“Bringing Back the Scapegoat”

Intimate, loving relationships are complicated. Erich Fromm highlighted the struggle in our marriages: There is hardly any activity, any enterprise, which is started with such tremendous hopes and expectations, and yet, which fails so regularly, as love.  Why is that? My experience tells me that it is a toxic concoction, which includes at least these two ingredients: Unrealistic expectations (You are the answer to everything that is wrong with me and will therefore make me happy and feel loved), which set us up for disappoint and both little hurts and very, very deep hurts. Oh, and did I mention that none of us get it right 100% of the time, but the hardest thing in my life is to see the part I play in the hurts of my relationships. As Brené Brown observes, I almost always have a story to explain what you’ve done that is thoughtless, wrong and hurtful when things drift sideways, but rarely admit my part with clarity and honesty.

Paul wrote in 1 Corinthians 13:5 that “love does not keep a record of wrongs.” But isn’t that what we so often do? Jesus taught us to pray, “Forgive us the wrongs we have done, as we forgive the wrongs that others have done to us.” (Matthew 6:12) Do I have to? What if someone in my life is constantly making the same mistakes over and over again? What if that person is me? I do identify with Paul’s lament that he finds himself doing the things he doesn’t want to do, and not doing the things he wants to be doing…over and over again. (Romans 7)

When Jesus was asked about dealing with the regular offender, Jesus raised the bar to what feels like an impossible height: “Then Peter came to Jesus and asked, “Lord, if my brother keeps on sinning against me, how many times do I have to forgive him? Seven times?” “No, not seven times,” answered Jesus, “but seventy times seven, because the Kingdom of heaven is like this. Once there was a king who decided to check on his servants’ accounts…” (Matthew 18:21-23)  The story Jesus tells is of a man forgiven an impossible sum to repay by the king, but then going right out and demanding that a man who owed him a pittance repay it immediately. Having been forgiven much, the man was unforgiving toward his neighbor. Jesus concluded with the warning that it didn’t end well for that man, for when the king learned of his refusal to pass on the grace, the king revoked his generosity and threw him in debtors prison.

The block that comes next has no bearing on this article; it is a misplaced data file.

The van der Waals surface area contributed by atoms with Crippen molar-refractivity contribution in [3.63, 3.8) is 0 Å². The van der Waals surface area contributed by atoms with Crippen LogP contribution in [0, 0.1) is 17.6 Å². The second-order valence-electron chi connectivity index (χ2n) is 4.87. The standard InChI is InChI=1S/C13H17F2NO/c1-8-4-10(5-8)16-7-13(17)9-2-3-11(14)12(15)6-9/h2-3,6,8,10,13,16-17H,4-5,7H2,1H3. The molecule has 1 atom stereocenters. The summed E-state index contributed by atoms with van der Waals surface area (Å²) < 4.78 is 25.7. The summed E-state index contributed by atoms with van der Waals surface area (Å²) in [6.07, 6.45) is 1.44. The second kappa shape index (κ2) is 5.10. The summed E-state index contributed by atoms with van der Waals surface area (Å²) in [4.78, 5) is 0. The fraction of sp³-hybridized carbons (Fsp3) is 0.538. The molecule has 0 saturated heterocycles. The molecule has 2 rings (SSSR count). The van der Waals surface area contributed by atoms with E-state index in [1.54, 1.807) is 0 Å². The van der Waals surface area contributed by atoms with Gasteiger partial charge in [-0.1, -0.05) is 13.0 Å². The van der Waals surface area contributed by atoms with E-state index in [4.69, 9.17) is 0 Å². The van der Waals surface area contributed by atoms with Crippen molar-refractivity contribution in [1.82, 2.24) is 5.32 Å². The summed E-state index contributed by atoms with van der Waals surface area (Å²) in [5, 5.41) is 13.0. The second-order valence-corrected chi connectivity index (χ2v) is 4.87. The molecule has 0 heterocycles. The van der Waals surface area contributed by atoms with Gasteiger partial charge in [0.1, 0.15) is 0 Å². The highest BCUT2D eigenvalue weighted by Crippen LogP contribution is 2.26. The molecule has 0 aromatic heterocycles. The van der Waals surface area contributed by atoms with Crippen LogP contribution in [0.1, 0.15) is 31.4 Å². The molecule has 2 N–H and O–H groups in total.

I know there are big hurts in our lives. We can blame the people in our lives, but blame is a dead-end street that leaves us in a darker place of hurt and isolation. What we can do is acknowledge our hurts, take responsibility for our part, and extend God’s grace both to ourselves, and the others who share our lives.

One of the practices that helps get rid of the garbage hurts that inevitably pile up in our lives is the “scapegoat”. Unfortunately, what we call scapegoating today is a gross misappropriation of an ancient practice that did some relational housecleaning every year. And that’s what I am proposing to do. You can read about the practice in Leviticus 16:20-22. But we’re not going to just talk about it…we’ll have a live scapegoat in our midst Sunday. This is going to be one you don’t want to miss!

“When Aaron finishes making atonement for the Holy of Holies, the Tent of Meeting, and the Altar, he will bring up the live goat, lay both hands on the live goat’s head, and confess all the iniquities of the People of Israel, all their acts of rebellion, all their sins. He will put all the sins on the goat’s head and send it off into the wilderness, led out by a man standing by and ready. The goat will carry all their iniquities to an empty wasteland; the man will let him loose out there in the wilderness.”